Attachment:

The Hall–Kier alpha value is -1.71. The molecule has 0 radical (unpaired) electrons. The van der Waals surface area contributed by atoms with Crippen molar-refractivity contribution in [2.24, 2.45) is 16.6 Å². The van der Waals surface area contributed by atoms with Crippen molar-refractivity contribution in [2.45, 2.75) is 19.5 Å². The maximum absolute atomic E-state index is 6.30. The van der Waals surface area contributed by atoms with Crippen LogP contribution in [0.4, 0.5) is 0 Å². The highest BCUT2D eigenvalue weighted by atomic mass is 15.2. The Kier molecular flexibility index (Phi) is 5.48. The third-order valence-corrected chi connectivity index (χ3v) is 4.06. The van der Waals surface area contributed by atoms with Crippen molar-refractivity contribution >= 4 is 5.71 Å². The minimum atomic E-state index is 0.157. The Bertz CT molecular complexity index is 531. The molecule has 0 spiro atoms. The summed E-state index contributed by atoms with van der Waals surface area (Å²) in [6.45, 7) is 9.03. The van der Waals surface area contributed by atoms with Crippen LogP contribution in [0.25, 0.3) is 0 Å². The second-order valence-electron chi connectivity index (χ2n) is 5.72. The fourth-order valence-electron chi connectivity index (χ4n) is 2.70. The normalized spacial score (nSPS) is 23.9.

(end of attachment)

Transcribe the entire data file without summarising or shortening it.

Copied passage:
The Hall–Kier alpha value is -1.71. The molecule has 0 radical (unpaired) electrons. The van der Waals surface area contributed by atoms with Crippen molar-refractivity contribution in [2.24, 2.45) is 16.6 Å². The van der Waals surface area contributed by atoms with Crippen molar-refractivity contribution in [2.45, 2.75) is 19.5 Å². The maximum absolute atomic E-state index is 6.30. The van der Waals surface area contributed by atoms with Crippen LogP contribution in [0.4, 0.5) is 0 Å². The highest BCUT2D eigenvalue weighted by atomic mass is 15.2. The Kier molecular flexibility index (Phi) is 5.48. The third-order valence-corrected chi connectivity index (χ3v) is 4.06. The van der Waals surface area contributed by atoms with Crippen molar-refractivity contribution >= 4 is 5.71 Å². The minimum atomic E-state index is 0.157. The Bertz CT molecular complexity index is 531. The molecule has 0 spiro atoms. The summed E-state index contributed by atoms with van der Waals surface area (Å²) in [6.45, 7) is 9.03. The van der Waals surface area contributed by atoms with Crippen LogP contribution in [0.25, 0.3) is 0 Å². The second-order valence-electron chi connectivity index (χ2n) is 5.72. The fourth-order valence-electron chi connectivity index (χ4n) is 2.70. The normalized spacial score (nSPS) is 23.9.